An unexpected warning strike in the major German ports has hit Hamburg as well as Bremerhaven and Wilhelmshaven [last Friday], reports our Johannes Barthels, Managing Director at ProTrans Global. “The impact will be huge,” he adds. “Truck and rail delivery are not possible today during the late shift. This will cause issues for the next 3-4 days.” Being the first industrial action at German ports in decades, this action was criticized by ZDS lead negotiator Ulrike Riedel who stated it was “not doing justice to the collective bargaining.”
Calling the industrial action by the union irresponsible, Riedel pointed out that there was a “large wave of delayed ships” expected at German ports in the upcoming weeks. This would, in turn, add further stress to the supply chain. Between this and rail services already being suspended due to containers piling up as a result of a pre-strike labor slowdown, and the construction going on in the area, there seems to be no end in sight of the backlog this issue has created.
Yet employees are still feeling underappreciated and underpaid because of continuously rising prices due to inflation in the country. Schwiegershausen-Güth said, “As part of the critical infrastructure, the employees have worked non-stop in recent years, pushed their limits and, as key workers in the supply chains, have kept the shop running with their hands. They deserve recognition and their fair share.”
But talks of bettering the wage were abandoned this past weekend in Hamburg, and shipping lines are bracing for further industrial action, as negotiations between German port employers and dock workers trade union ver.di (Vereinte Dienstleistungsgewerkschaft) ended without result. Even after 10 hours of negotiations, the two groups could not come to terms with one another. The union described the revised offer from the Central Association of German Seaport Companies (ZDS, short for Zentralverband der Deutschen Seehäfen e.V.,) as “inadequate.”
Proceeded by 12,000 port workers at Hamburg, Bremerhaven, Wilhelmshaven and Emden giving a warning strike during the late-night shift on Thursday, the third round of negotiations that started on Friday had a heavy impact on operations at the ports.
Riedel also stated that they have comparatively high wage levels in German seaports, and that in the last round of negotiations, they made an offer that compensates for the losses their employees deal with in real wages, given the currently challenging inflation rate. She went on further to state, “The fact that strikes are now being called in the current crisis framework is completely unacceptable.”
From his view in Germany, Johannes further added, “The Port of Hamburg, as well as the Port of Bremerhaven, are very full. We see a lot of import freight in the ports (mainly from Asia) but also from a lot of export freight who stay at the port and wait for delayed departures to the USA.” On top of that, he adds, “We see a big wave of freight coming from Asia after China reopens. Many huge vessels from Asia [with several vessels over 18,000 TEUs], and the ports are already at their limits. I believe we will see a situation like in LA.”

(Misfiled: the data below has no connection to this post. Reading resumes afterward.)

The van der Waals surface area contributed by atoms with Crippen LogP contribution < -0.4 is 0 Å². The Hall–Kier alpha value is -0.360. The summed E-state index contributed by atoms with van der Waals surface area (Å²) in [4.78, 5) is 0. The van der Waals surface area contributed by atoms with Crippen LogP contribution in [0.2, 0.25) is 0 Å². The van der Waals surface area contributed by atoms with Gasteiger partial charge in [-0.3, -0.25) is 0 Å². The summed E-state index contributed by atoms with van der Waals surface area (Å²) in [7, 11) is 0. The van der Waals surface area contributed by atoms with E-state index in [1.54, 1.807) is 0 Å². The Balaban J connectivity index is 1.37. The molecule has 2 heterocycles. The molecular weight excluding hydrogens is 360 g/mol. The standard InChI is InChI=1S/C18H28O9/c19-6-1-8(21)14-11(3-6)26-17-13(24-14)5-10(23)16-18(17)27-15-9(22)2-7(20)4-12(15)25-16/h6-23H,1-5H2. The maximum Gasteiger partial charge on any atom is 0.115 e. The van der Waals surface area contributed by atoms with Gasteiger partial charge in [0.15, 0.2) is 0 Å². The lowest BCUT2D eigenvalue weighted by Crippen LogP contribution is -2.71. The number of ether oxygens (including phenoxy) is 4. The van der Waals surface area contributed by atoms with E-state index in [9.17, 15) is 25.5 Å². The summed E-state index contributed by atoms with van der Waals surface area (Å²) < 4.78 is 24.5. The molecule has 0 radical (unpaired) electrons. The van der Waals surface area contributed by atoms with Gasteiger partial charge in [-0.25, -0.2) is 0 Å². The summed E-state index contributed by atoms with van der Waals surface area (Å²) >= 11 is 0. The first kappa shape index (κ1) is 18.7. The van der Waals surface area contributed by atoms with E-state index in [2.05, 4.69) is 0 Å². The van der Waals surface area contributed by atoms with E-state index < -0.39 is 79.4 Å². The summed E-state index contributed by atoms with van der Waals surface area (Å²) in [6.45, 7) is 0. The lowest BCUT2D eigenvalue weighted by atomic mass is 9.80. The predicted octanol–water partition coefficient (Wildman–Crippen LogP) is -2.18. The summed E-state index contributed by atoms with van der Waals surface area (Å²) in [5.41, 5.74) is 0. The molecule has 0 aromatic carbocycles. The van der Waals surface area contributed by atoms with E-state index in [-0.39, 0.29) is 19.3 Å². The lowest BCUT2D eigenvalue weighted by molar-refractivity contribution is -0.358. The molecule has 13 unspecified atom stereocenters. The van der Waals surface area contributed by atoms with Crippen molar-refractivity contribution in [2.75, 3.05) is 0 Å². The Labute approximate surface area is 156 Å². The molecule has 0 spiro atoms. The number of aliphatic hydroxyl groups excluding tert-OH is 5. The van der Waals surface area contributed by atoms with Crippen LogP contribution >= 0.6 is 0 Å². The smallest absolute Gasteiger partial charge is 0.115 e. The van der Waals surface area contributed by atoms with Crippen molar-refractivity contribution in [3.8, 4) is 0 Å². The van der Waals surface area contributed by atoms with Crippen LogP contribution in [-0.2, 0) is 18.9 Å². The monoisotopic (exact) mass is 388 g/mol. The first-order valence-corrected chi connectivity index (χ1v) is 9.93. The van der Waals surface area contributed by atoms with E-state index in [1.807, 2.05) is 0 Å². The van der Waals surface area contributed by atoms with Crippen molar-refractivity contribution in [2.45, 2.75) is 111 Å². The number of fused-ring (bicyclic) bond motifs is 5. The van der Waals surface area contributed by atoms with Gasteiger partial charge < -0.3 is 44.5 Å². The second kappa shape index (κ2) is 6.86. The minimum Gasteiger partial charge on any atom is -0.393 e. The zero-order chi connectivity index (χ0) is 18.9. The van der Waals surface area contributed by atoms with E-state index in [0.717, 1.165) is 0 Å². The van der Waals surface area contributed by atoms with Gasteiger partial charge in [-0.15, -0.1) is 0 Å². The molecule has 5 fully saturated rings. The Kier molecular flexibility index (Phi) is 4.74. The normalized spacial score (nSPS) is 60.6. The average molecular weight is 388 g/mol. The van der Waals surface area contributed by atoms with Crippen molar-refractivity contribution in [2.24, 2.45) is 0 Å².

Both ZDS and ver.di state that new negotiating dates will be agreed upon in the next few days. Shipping lines, however, are fearing there will be more calls for warning strikes by the union to increase pressure on the employers for better wages. Despite having plenty of time to navigate the industrial action disruption on Thursday, ocean carriers using Hamburg’s main container hubs at HHLA and Eurogate are adding more pressure to cargo operations at the port, as well.
Meanwhile, Rotterdam and Antwerp are heavily congested and will be unable to aid in handling transhipped German imports if the industrial action continues to escalate.
Maersk stated its most severely congested North European ports were Bremerhaven and Rotterdam, and that its networks were operating “under severe pressure” to get things moving. Hapag-Lloyd said yard occupancy at Hamburg’s Container Terminal Altenwerder (CTA) stood at 90%, mostly due to the “discharge of heavy import vessels and reduced import pick up rates.”
“I believe that we will see a huge traffic jam tomorrow, and an extreme trucker shortage. Everybody will try to deliver their containers before the weekend to get the vessels, but hundreds of containers will not make it and will be stuck in the traffic,” Johannes said.
TOC Logistics and ProTrans continue to work with shippers, terminals, lines and others in Germany to mitigate these effects to the best of our ability. Because of the fluidity of the situation, please stay in touch with your TOC Logistics Account Manager for the most up-to-date details and conditions.